Imagine this situation. Suddenly, you see that your baby has developed a red, itchy patch. To a new parent, even a small issue can cause real anxiety. This is also true with baby eczema. Eczema can look a little scary when tiny, red, crusty patches start to show up on your baby’s delicate skin, often within the first few months. Yet baby eczema is not only common, it’s also very treatable, and many infants outgrow it. If you and your spouse both have eczema, your baby is more likely to develop eczema, too.
But don’t worry. First, about one in every ten kids will develop eczema, but you don’t need to worry as the condition is treatable, and a complete cure can be attained. Secondly, in most children, symptoms improve between the ages of five and six. For some infants, it can be a severe chronic illness with a major impact on the child’s general health and on the family . A few children will continue to have eczema as adults. Eczema may develop because of an underlying allergic condition that your toddler may suffer from. Ultimately, it is important to treat this underlying allergic condition if you hope to manage your child’s eczema.
Allergic eczema refers to a common skin disease called atopic dermatitis, which causes your baby’s skin to become dry and gives rise to an itchy, red rash.
What causes allergic eczema?
Allergic eczema stems from exposure to certain allergens like:
- Dust mites
- Animal dander
- Certain foods
Signs to Watch For
Your baby can develop hives, itching, swelling, sneezing and a runny nose. A link between eczema and food allergy has been known for some time . Children with eczema are more likely to have food allergies to eggs, nuts, or milk. So, you’ll need to be careful when you give your toddler any of these foods, as they can aggravate eczema.
Triggers of Baby Eczema
What triggers eczema in one baby may not trigger a reaction in another child. Still, there are some common eczema triggers to avoid, including:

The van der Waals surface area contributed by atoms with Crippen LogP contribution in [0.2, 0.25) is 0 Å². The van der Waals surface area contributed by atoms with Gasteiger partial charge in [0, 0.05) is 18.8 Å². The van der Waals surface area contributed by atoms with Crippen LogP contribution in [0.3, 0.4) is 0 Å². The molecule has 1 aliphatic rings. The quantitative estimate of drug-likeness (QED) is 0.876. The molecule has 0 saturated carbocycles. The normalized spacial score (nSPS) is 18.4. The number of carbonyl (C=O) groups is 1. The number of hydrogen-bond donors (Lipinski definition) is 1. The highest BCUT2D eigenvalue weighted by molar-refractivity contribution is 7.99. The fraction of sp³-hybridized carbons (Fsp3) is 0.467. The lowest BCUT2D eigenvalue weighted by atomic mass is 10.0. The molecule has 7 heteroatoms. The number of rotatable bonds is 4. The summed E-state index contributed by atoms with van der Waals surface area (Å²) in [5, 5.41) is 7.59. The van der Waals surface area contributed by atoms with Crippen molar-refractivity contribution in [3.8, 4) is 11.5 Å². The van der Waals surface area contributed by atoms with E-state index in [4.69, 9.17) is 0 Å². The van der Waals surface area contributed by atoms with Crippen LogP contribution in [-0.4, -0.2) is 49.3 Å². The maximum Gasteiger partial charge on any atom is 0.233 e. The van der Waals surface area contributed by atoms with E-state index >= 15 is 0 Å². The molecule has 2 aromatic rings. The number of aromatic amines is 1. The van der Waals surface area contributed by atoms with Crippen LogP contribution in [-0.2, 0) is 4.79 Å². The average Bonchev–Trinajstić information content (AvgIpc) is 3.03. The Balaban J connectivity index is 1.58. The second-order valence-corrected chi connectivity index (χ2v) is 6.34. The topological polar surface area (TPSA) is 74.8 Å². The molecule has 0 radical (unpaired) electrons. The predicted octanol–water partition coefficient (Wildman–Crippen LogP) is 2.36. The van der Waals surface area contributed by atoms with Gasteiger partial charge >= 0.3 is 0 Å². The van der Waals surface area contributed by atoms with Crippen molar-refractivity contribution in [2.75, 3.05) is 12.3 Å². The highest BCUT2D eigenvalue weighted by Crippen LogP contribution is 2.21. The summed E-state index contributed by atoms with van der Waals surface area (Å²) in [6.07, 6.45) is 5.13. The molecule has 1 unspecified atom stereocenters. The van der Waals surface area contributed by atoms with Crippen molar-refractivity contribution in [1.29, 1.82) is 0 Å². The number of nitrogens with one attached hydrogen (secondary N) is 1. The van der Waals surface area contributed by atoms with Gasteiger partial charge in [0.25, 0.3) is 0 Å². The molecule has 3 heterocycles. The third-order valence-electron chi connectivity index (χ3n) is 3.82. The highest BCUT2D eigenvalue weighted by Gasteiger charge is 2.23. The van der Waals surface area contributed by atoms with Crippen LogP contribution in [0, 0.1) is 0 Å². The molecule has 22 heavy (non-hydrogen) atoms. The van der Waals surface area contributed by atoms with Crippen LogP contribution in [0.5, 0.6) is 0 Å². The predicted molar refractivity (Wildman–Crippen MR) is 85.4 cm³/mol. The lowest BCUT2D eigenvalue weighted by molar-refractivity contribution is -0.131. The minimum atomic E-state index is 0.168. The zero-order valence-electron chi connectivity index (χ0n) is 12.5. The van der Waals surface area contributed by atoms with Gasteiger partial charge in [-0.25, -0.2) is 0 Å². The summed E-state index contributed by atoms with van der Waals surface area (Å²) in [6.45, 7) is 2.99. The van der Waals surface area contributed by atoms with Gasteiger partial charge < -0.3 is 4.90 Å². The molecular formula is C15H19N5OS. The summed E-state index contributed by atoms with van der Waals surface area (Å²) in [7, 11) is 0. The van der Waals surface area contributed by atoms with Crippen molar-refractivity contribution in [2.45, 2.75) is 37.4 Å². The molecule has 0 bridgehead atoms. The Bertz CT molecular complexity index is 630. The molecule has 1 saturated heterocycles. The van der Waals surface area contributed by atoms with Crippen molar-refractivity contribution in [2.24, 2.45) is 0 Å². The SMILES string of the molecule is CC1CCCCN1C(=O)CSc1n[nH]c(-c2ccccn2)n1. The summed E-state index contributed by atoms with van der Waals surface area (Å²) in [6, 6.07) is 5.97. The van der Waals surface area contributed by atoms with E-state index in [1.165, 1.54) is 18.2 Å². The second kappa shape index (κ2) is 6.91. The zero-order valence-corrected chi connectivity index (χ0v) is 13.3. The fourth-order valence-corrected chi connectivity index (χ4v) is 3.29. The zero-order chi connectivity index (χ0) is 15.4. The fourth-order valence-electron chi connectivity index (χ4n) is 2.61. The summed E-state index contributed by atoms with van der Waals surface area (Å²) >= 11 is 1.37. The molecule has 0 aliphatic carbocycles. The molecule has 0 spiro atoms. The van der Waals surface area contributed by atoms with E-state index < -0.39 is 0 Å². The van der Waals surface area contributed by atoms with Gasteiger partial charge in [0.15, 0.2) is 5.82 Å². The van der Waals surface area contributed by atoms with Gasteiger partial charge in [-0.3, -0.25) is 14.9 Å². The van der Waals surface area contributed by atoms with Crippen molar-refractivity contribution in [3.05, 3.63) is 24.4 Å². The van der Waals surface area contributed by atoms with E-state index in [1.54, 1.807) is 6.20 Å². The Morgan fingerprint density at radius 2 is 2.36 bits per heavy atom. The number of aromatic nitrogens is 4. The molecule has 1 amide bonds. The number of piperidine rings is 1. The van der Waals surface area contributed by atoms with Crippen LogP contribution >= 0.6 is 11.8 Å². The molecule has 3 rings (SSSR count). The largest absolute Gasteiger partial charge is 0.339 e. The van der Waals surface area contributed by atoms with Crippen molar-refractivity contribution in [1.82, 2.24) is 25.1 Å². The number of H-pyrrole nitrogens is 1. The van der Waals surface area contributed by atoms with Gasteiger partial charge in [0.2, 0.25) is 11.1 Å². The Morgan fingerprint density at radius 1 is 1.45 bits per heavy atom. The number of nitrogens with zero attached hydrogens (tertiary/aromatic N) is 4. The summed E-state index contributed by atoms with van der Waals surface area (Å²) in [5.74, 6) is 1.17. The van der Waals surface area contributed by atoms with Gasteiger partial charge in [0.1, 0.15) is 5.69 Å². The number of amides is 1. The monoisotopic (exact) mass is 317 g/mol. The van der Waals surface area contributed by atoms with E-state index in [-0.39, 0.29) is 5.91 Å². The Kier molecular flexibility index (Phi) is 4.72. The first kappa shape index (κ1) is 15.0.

- Dry skin: This is often caused by low humidity, especially during winter when homes are heated and the air is dry. Dry skin can make your baby’s eczema itchier.
- Irritants: Scratchy woolen clothes, perfumes, body soaps, and laundry soaps. These can all trigger a baby eczema flares.
- Heat and sweat: Both heat and sweat can make the itch of infant eczema worse.
- Allergens: Food allergies in children trigger baby eczema. Some experts believe that removing cow’s milk, peanuts, eggs, or certain fruits from a child’s diet may help control eczema symptoms.
How to Avoid Eczema Flare-Ups?
To manage eczema, you need to moisturize your baby’s skin regularly and use medication as prescribed by the doctor. Avoiding allergy triggers can also help prevent flare-ups. It is best to keep away from skin irritants.
How Can You Treat Baby Eczema?
The first step to managing your baby’s eczema is to take baby’s skin. This is especially important when the conditions is in the begining stages and mild. Here are simple steps to try:
- Moisturizers: A good moisturizer, fragrance-free cream, or ointment such as petroleum jelly, when used daily, will help your baby’s skin retain its natural moisture. Apply immediately after a bath.
- A lukewarm bath: This helps hydrate and cool the skin, and it may lessen itching.
- Other topical treatments are available by prescription to ease inflammation. Speak with your pediatrician or dermatologist.
One of the keys to managing infant eczema is to prevent your baby from scratching. Scratching can make the rash worse, lead to infection, and cause the irritated skin to get thicker and more leathery.
So with a little extra attention, you can ensure your bundle of joy is comfortable, happy and itch-free.
- Constance H Katelaris and Jane E Peake Allergy and the skin: eczema and chronic urticaria. Med J Aust 2006; 185 (9): 517-522.
- Carsten Flohr, Michael Perkin, Kirsty Logan, Tom Marrs, Suzana Radulovic, Linda E Campbell, Stephanie F MacCallum, W H Irwin McLean, Gideon Lack. Atopic Dermatitis and Disease Severity are the Main Risk Factors for Food Sensitization in Exclusively Breastfed Infants. Journal of Investigative Dermatology, 2013; DOI:10.1038/jid.2013.298